• Lowering vices:Casteism, communalism, corruption and partiality prevails because of so many elections that happen almost every year. This would only stop if elections are held jointly and odds of gaining or losing prevail at once and for all. The rest of their term of career, they wouldn’t try inciting the evil that destroy the peace of the nation.
  • Model code of conduct: When elections take place, a Model code of conduct is applied, during which a reigning government cannot launch any new schemes or make any transfers or appointments. With simultaneous elections, the time for the model code will get reduced and a simultaneous election reduces policy paralysis.
  • Less intrusive and Hassle free method: Simultaneous elections bring less disruption to public life, less road traffic and less loss to our economy. As all the government staff can be used at a single time, we can also increase vigilance, and factors like black money, booth capturing, etc. can be reduced.
  • Affects Education: Over a crore government employees, including a large number of teachers, are involved in the electoral process. Thus, the continuous exercise causes maximum harm to the education sector.
  • Security Concerns: Security forces also have to be diverted for the electoral work even as terrorism remains a strong threat to India.


  • Less public-politician interaction: Frequent elections in the country bring the politicians back to the public frequently whereas cutting down elections would mean such interaction is lost at least for the rest of the term in office.


  • Lack of Uniformity: The terms of different state governments are ending on separate dates and years. To hold simultaneous elections, the Centre will have to make some states agree to curtail the terms of their houses while others to extend theirs. While extension may not be a problem, curtailment of Assembly terms may be a major issue.


  • Mixing up the national issues: Holding both the elections together will also mean mixing up of the national issues with those of the state. The national issues would overpower the state which in turn would get less priority from the politicians.


  • Regional Political Parties may be at some loss: Regional political parties, local small parties and individual candidates may not be able to match the campaign of the national parties and may lose in the process. It would be against the principles of democracy that flourishes on participation.


  • Same Party Rule at the Centre and States: Voter behaviour can get affected and the same party (Mostly National Parties) may return both at the centre as well as in various states. This may downsize the overall opposition in the country that is detrimental for the cause of democracy.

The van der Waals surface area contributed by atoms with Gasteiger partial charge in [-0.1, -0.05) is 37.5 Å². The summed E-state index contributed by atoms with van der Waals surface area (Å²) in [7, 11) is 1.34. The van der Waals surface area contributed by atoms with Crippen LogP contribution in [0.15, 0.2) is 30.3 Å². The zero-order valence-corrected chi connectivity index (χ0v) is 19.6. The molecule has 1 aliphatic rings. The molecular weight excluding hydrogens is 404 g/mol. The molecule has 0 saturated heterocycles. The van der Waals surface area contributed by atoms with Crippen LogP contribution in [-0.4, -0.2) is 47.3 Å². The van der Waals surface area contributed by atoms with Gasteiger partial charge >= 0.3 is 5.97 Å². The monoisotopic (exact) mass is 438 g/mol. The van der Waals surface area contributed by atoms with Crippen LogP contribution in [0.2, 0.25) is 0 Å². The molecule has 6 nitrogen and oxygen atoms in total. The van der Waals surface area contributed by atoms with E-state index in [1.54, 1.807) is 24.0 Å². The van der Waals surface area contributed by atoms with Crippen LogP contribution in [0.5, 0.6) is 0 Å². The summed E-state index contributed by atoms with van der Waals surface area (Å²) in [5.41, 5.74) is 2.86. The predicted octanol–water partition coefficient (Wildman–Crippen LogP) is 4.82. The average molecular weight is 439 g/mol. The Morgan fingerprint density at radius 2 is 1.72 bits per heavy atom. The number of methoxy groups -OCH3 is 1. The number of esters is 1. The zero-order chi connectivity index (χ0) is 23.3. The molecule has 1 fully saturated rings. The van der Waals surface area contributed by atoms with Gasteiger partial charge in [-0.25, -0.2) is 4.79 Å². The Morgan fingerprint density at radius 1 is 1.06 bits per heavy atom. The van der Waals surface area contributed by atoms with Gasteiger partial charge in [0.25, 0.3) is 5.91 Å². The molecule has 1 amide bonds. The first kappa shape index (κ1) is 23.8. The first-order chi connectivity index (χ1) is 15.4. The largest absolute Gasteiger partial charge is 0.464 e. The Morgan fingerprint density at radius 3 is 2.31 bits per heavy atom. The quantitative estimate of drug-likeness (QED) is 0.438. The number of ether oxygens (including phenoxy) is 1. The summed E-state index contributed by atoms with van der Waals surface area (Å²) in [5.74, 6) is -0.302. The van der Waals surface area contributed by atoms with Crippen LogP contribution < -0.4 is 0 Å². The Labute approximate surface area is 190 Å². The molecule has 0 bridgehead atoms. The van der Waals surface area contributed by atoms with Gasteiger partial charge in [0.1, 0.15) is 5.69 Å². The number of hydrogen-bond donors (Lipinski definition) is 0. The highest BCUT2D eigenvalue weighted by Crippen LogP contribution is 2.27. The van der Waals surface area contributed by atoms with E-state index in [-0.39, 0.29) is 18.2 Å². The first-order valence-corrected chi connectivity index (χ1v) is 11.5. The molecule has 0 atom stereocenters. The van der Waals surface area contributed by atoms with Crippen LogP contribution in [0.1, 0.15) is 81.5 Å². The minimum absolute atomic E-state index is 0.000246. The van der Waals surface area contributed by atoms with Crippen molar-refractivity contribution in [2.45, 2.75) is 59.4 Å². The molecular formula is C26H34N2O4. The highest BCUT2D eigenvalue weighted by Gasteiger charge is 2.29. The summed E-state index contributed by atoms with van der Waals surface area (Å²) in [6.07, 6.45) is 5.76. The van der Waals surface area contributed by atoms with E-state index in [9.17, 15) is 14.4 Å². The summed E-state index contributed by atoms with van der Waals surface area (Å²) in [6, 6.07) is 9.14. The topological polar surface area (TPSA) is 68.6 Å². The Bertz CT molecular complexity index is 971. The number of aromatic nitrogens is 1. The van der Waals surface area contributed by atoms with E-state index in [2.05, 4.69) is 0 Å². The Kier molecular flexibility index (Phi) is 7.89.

• Political autonomy: Under a simultaneous elections regime, the State will be beholden to the Union government for elections to its State, which goes against the very grain of political autonomy under the federal structure.


  • Voter Rights: The right of a voter to exercise her choice twice in a span of five years and hold governments accountable is much more important than just casting vote onceand having no option to express opinion for the next five years.


  • Makes them keep up the good work:Not many good works go into their books but the ones they do are usually during elections. Cutting down on elections would mean making them lazy for the rest of the term and suddenly becoming overactive during the election year.


  • Cost can still be cut down:By putting a strict cap on the election costs for all parties, the overall dilemma associated with the expense of holding elections separately can be done away with. They are usually seen spending before the model code of conduct comes into play. If that can be restricted, there is no way the costs would exceed normal.
Law Commission of India views on the Subject

If all political parties cooperate, the necessary steps can be taken. Maybe, a constitutional amendment can solve the problem. Such an amendment can also provide for extending or curtailing the term of one or more Legislative Assemblies if it is necessary to achieve the said goal. However, more appropriate solutions may be needed.

Association for Democratic Reforms views on the Subject

Simultaneous elections would reduce disruption in governance, as governments would not be driven by populist measures and would not be hindered by the MCC, reduce the burden on the exchequer and increase voter turnout. The concept of a constructive vote of no confidence needs to be implemented to provide stability of the tenure to governments.



One India One Election would be a good change if it could be carried out with the proper implication of policies and rules and taking care of the rising need for good administrative staff and security officials. Without the required facilities, it is bound to create more problems than it would solve. The initiative is well received and supported by many. Only if it gets the right requisites, there is no reason why it wouldn’t prove to be good for the electoral procedures of the country.

To conclude, the intricacies attached with conducting simultaneous elections are not yet comprehensively elucidated by the government. While setting up an expert committee is a good idea to study and explore different facets of this complex public policy issue, the idea needs extensive deliberations and consensus. So far, the debate has lacked this.